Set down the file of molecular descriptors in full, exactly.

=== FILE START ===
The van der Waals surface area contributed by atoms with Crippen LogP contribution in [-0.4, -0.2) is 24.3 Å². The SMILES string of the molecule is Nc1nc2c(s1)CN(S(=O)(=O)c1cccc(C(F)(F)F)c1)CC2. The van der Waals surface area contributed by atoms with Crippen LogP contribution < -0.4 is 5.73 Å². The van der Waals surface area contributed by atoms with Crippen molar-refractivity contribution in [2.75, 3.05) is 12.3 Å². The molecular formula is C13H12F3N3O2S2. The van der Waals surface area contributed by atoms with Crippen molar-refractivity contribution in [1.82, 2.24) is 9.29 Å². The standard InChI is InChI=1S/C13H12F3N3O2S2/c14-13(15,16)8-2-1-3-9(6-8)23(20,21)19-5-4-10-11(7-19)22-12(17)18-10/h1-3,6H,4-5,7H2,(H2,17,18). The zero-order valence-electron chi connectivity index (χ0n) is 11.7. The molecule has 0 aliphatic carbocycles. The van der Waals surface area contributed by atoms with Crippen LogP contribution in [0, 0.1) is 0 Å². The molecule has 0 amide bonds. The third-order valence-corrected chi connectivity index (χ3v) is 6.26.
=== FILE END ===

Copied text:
The van der Waals surface area contributed by atoms with Crippen LogP contribution in [-0.4, -0.2) is 24.3 Å². The SMILES string of the molecule is Nc1nc2c(s1)CN(S(=O)(=O)c1cccc(C(F)(F)F)c1)CC2. The van der Waals surface area contributed by atoms with Crippen LogP contribution < -0.4 is 5.73 Å². The van der Waals surface area contributed by atoms with Crippen molar-refractivity contribution in [2.75, 3.05) is 12.3 Å². The molecular formula is C13H12F3N3O2S2. The van der Waals surface area contributed by atoms with Crippen molar-refractivity contribution in [1.82, 2.24) is 9.29 Å². The standard InChI is InChI=1S/C13H12F3N3O2S2/c14-13(15,16)8-2-1-3-9(6-8)23(20,21)19-5-4-10-11(7-19)22-12(17)18-10/h1-3,6H,4-5,7H2,(H2,17,18). The zero-order valence-electron chi connectivity index (χ0n) is 11.7. The molecule has 0 aliphatic carbocycles. The van der Waals surface area contributed by atoms with Crippen LogP contribution in [0, 0.1) is 0 Å². The molecule has 0 amide bonds. The third-order valence-corrected chi connectivity index (χ3v) is 6.26.